This course aims to enable students to understand basic mathematical tools widely applicable to construct models in economic and management situations. The topics include propositional logic, mapping and correspondence, equivalence relation, maximum and minimum.
Knowledge and ability through this course will help students to deal with real problems in management sciences and economics.
At the end of this course, students will be able to:
Understand fundamental properties of propositional logic,
Understand fundamental properties of mapping and correspondence,
Understand fundamental properties of equivalence relation,
Understand fundamental properties of maximum and minimum.
propositional logic, mapping and correspondence, equivalence relation, maximum and minimum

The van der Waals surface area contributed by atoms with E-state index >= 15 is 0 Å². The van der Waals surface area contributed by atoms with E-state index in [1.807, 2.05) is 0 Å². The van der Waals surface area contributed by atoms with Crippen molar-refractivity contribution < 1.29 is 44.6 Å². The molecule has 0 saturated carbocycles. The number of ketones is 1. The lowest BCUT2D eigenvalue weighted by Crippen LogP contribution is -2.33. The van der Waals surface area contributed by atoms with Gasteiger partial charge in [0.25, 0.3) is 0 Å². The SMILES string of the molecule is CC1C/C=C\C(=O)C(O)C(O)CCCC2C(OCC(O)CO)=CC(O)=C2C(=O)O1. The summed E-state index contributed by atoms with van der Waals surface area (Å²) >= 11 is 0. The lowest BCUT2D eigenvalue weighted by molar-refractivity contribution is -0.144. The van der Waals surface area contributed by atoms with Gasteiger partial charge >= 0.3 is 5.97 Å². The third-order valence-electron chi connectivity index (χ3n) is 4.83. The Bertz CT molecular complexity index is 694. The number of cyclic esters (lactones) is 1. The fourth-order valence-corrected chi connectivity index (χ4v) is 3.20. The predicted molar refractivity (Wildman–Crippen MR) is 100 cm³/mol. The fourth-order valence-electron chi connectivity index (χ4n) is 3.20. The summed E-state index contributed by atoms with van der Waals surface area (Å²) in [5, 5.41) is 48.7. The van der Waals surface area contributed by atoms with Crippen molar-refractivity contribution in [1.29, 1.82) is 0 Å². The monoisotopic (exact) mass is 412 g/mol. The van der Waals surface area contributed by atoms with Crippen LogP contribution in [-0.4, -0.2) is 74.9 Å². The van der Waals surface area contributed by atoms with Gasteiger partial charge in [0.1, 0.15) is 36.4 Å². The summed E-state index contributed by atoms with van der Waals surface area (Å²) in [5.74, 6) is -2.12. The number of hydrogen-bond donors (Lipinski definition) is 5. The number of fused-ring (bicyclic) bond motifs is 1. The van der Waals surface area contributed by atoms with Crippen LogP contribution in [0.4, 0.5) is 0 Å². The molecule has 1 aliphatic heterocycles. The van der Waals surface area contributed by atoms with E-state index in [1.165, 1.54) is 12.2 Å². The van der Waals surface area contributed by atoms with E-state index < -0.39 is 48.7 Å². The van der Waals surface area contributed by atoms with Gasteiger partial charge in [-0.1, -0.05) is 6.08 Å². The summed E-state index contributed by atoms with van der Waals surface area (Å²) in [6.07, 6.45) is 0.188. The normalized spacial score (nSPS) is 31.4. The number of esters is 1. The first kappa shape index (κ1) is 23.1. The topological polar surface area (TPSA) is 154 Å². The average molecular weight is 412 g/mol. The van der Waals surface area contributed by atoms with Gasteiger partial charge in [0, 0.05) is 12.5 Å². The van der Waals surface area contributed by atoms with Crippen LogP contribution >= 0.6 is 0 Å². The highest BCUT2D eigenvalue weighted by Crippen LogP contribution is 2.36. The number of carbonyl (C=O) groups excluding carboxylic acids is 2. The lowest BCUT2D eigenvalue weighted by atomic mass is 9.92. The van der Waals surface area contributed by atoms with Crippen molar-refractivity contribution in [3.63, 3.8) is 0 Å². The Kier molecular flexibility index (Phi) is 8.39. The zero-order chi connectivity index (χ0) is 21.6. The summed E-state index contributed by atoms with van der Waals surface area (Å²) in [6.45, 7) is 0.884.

|✔ Specialist skills||Intercultural skills||Communication skills||Critical thinking skills||Practical and/or problem-solving skills|
This class will be held in lecture form. If time allows, some exercise problems will be explained.
|Course schedule||Required learning|
|Class 1||Logical operators||Details will be given in each lecture.|
|Class 2||propositional logic|
|Class 3||propositional function|
|Class 5||sets and subsets|
|Class 6||set operations|
|Class 7||mapping and correspondence|
|Class 8||surjection and injection|
|Class 10||family of sets|
|Class 11||equivalence relation|
|Class 12||equivalence class|
|Class 13||order relation|
|Class 14||maximum and minimum|
To enhance effective learning, students are encouraged to spend approximately 100 minutes preparing for class and another 100 minutes reviewing class content afterwards (including assignments) for each class.
They should do so by referring to textbooks and other course material.
M. Miyakawa, S. Mizuno, and Y. Yajima,``Mathematics for industrial engineering,'' Asakura Publishing Co., Ltd., 2004.
To Be Determined（Midterm and final exams 70%, exercise problems 30%.）
No prerequisites are necessary, but enrollment in related courses is desirable.